Sales of electric car are on the move — but ‘range anxiety’ remains an issue for motorists with half fearful they would run out of power if they make the switch from petrol and diesel.
A survey of 3,000 motorists by the AA has found that almost half — 48pc — were concerned about the driving range of electric vehicles.
However, the AA’s director of consumer Affairs, Conor Faughnan, said that despite these fears, advances in electric cars means they have enough power to meet the driving needs of most Irish drivers.
He said: ‘When the technology first emerged, we were talking about cars with very limited mileage range and a real lack of supporting infrastructure in Ireland. However, with the modern EV, the effective mileage range is, broadly speaking, more than enough to meet the driving needs of a typical Irish motorist.
‘While we may not yet be at the stage of having an affordable electric vehicle which could get you from one end of Ireland to the other and back on a single charge, for your average driver who uses their car to commute from home to work or down to the shops an electric vehicle is a perfectly suitable option,’ he said.
Sales of electric cars in the first two months of 2019 almost reached the total number sold for all of 2018. In total, 1,129 electric cars were registered in January and February of this year, according to the Society of the Irish Motor Industry.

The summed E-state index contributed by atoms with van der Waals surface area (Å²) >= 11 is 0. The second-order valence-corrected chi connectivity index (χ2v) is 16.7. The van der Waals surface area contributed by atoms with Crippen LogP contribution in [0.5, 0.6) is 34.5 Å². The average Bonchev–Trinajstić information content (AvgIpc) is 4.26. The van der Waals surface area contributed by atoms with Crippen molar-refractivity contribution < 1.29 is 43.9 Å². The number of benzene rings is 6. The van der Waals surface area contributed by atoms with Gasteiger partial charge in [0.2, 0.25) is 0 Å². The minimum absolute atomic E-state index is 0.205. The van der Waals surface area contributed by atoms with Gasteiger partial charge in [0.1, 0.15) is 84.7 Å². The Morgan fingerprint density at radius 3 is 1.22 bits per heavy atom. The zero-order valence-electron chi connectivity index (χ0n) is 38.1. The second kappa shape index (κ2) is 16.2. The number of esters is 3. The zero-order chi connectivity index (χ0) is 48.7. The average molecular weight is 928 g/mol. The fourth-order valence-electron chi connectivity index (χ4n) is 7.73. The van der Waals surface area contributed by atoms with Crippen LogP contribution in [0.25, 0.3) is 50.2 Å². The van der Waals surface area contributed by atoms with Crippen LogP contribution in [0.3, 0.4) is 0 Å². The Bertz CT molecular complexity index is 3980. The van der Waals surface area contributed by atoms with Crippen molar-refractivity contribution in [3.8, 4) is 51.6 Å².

This compares to 1,233 for all of 2018. The trend differs from that of car registrations as a whole which dropped by 11.1pc for the same period.
However, one in nine motorists have identified a lack of power stations as an obstacle to trading in their ‘gas-guzzling’ automobiles for electric-powered motors.
Electric vehicles are seen as a pivotal part of reducing our emissions and the Government has introduced a range of incentives supporting the purchase of electric vehicles. Last week Environment Minister Richard Bruton said the Government was committed to upgrading the charging network and pledged an additional €10million in funding.
‘The record growth in electric vehicles sales in 2019 demonstrates the willingness of Irish consumers to embrace the change to a lowcarbon future. The Government is playing its part with a wide range of incentives supporting the purchase of electric vehicles and an investment of €10million in a significant expansion of the public charging network,’ he said.
Speaking in the wake of last week’s climate change protests that saw more than 15,000 young people take to the streets, Taoiseach Leo Varadkar said: ‘Electric cars are really taking off, we need to put in the charging points.’
German motoring manufacturer Volkswagen last week announced it would be unveiling almost 70 new electric models by 2028 as the trend to focus future development on emissions free vehicles accelerates.
Mr Faughnan said that it was undeniable that electric vehicles were the future of the motoring industry.
He remarked: ‘Electric vehicles are very much the future of motoring but we need to look at ways of making them a larger part of the present as well.
‘In order to achieve this, we need to address the concerns motorists have about this technology and increasing the availability of charging points will go a long way towards achieving that.’